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Comment: Re:Mandarin vs. Spanish (Score 4, Interesting) 150

by diakka (#48606997) Attached to: Want To Influence the World? Map Reveals the Best Languages To Speak

If you're having trouble with pinyin, and since you already seem to prefer traditional characters, then just use bopomofo/zhuyin fuhao. Once you learn one pronunciation system well, it's trivial to learn the other because the sounds they represent are the same, all you have to do is link them up in your mind. I personally used pinyin for many years, but using an Anki deck, I learned zhuyin fuhao in a matter of days after I moved to Taipei.

Learning Chinese is a loooooooooong road. For the casual language learner, I'd say your best ROI on your time is going to be with Spanish. But then again, it all depends on what you're motivated to learn, because motivation is the worst thing to waste. I will say however, that if your motivation is even remotely to raise your value in the eyes of Chinese girls, don't bother, because of the girls that date westerners, given the choice between fluent Chinese and six pack abs, they'll choose the abs about 90% of the time.

Comment: Re:Magic Pill - Self Discipline (Score 5, Insightful) 153

by diakka (#48579323) Attached to: "Fat-Burning Pill" Inches Closer To Reality

While I agree with most of what you said, the message has a callousness that will likely cause it to fall on deaf ears. Also, to imply that it's easy or simple just to eat less or control your appetite is a bit condescending to those who have a difficult time with this. Most people lack an awareness about their appetite and take a very reactive approach to satisfying their hunger. But the truth of the matter is that sugar and carbohydrates can rule us with the fierceness of a drug or alcohol addiction. I myself have never had a trouble knowing when to stop drinking, but others, due to genetics, can't have just one.

Once I finally started to treat sugar as a drug addiction, I finally started having the success at controlling my weight. I'm currently 60lbs lighter than my peak and have a six pack for the first time in my life at 39. Now that I know how to do it, it's easy, but figuring it out and changing my habits was not.

So while I do sympathize with overweight people who struggle with controlling their appetite, I do find the fatalistic attitude that many overweight people have adopted to be quite annoying, and potentially harmful to others around them.

Comment: Re:To speak Chinese is not to know China (Score 1) 217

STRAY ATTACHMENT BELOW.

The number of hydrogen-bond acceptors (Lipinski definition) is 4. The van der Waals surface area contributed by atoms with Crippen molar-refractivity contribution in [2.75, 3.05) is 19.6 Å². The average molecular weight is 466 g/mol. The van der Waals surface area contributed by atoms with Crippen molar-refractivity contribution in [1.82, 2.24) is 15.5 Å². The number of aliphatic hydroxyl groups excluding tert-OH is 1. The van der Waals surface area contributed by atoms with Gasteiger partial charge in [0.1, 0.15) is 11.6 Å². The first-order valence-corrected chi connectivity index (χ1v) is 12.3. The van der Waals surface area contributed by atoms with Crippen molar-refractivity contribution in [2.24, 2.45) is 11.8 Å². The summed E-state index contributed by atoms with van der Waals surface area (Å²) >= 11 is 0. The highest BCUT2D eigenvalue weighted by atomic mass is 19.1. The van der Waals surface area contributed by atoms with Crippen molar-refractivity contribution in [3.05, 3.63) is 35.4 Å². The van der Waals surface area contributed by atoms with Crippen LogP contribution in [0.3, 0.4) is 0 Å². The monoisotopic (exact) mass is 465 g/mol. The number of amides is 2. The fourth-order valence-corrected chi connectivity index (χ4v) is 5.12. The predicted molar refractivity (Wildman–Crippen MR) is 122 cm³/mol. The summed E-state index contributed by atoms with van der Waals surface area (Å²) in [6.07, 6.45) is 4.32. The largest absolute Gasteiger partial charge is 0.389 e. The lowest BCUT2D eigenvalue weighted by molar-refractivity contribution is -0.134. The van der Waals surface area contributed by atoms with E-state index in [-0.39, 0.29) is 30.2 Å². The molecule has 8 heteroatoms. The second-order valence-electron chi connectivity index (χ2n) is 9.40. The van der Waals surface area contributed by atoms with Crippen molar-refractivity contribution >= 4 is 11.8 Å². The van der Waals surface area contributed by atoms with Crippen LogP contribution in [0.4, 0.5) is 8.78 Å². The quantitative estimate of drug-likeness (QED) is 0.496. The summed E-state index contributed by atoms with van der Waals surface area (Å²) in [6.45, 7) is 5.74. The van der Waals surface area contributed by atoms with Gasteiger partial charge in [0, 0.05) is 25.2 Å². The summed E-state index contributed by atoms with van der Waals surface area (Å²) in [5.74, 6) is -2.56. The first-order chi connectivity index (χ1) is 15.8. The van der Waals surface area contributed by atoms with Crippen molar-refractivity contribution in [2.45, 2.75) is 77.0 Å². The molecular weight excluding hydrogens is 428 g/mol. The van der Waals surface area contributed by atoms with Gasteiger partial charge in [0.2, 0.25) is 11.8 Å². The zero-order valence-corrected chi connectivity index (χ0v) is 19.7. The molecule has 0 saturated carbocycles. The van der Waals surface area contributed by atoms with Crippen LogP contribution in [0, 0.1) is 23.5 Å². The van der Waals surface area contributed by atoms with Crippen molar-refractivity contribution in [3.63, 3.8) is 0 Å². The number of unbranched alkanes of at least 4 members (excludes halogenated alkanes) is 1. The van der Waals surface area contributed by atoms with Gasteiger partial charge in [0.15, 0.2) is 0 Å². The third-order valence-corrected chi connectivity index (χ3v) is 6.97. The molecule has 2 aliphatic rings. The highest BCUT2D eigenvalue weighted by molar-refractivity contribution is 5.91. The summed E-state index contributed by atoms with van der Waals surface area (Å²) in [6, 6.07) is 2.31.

by diakka (#48218913) Attached to: Mark Zuckerberg Speaks Mandarin At Tsinghua University In Beijing

It's common for foreigners to go on game shows and speak a little Chinese. For some reason, this is very entertaining to some of the locals, but I never opted to do anything like this during my stay in China as I felt it was like being a performing monkey, and somewhat degrading.

However, in this case, I think that in the case of Mark Zuckerberg, it's more than just being a performing monkey. I think this effort might serve to increase awareness of our attempts to show that Americans and other western nations are very willing to expand their horizons and venture into other cultures. His Chinese might be intermediate level at best, but I hope he continues to make progress, as it's a long and arduous path, and given that he's the CEO of Facebook, it's amazing that he's making progress at all.

And one day when his Chinese is truly fluent and Facebook is still blocked in China, then the take of the way at the end of the day from all this effort might simply be that coopreration with mainland Chinese is not worth the effort. China needs to go a long way to prove to the world that it's not a zero-sum culture.

Comment: Re:Funny (Score 1) 261

by diakka (#47982941) Attached to: Obama Presses China On Global Warming

Yes, the west is so decadent in our consumption.
And surely the selfless Chinese themselves bear no responsibility for not pricing in the damage to their environment in the price of their goods. It is the west's evil desire to consume that is the source of environmental damage and child exploitation in China. How could you even think that China themselves should bear responsibility? The Chinese are morally superior and have no desire to consume. You can be sure that if the Chinese were as rich as Westerners, they would NEVER be so wasteful. Destroying their environment and enslaving their children are just what they view as minor sacrifices in order to basque in the knowledge that they make us Westerners happy. The selfish west is completely to blame for China's ails.

In all seriousness, I suppose we could do something, impose tariffs, or boycott Chinese goods to discourage purchasing of certain products, and I think we do this already to protect certain industries, but I would think that the more you do it, the more you risk an escalating trade war. And even if you did, I doubt that many Chinese would really be in support of it.